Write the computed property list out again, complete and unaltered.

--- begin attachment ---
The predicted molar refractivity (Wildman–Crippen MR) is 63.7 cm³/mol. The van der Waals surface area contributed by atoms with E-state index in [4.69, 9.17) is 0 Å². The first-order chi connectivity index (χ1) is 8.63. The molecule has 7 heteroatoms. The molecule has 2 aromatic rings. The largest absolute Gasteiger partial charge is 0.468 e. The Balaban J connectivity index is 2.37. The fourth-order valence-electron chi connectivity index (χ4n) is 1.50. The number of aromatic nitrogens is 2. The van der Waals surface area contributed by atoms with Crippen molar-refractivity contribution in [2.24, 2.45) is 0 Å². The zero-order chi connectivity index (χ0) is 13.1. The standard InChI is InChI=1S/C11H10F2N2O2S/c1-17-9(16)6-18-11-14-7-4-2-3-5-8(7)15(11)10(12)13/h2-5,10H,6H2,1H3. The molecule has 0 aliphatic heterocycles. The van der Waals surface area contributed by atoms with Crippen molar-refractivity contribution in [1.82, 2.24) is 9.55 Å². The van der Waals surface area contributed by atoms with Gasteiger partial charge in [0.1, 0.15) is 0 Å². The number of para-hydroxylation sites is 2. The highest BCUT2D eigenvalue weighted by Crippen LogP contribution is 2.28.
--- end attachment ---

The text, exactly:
The predicted molar refractivity (Wildman–Crippen MR) is 63.7 cm³/mol. The van der Waals surface area contributed by atoms with E-state index in [4.69, 9.17) is 0 Å². The first-order chi connectivity index (χ1) is 8.63. The molecule has 7 heteroatoms. The molecule has 2 aromatic rings. The largest absolute Gasteiger partial charge is 0.468 e. The Balaban J connectivity index is 2.37. The fourth-order valence-electron chi connectivity index (χ4n) is 1.50. The number of aromatic nitrogens is 2. The van der Waals surface area contributed by atoms with Crippen molar-refractivity contribution in [2.24, 2.45) is 0 Å². The zero-order chi connectivity index (χ0) is 13.1. The standard InChI is InChI=1S/C11H10F2N2O2S/c1-17-9(16)6-18-11-14-7-4-2-3-5-8(7)15(11)10(12)13/h2-5,10H,6H2,1H3. The molecule has 0 aliphatic heterocycles. The van der Waals surface area contributed by atoms with Crippen molar-refractivity contribution in [1.82, 2.24) is 9.55 Å². The van der Waals surface area contributed by atoms with Gasteiger partial charge in [0.1, 0.15) is 0 Å². The number of para-hydroxylation sites is 2. The highest BCUT2D eigenvalue weighted by Crippen LogP contribution is 2.28.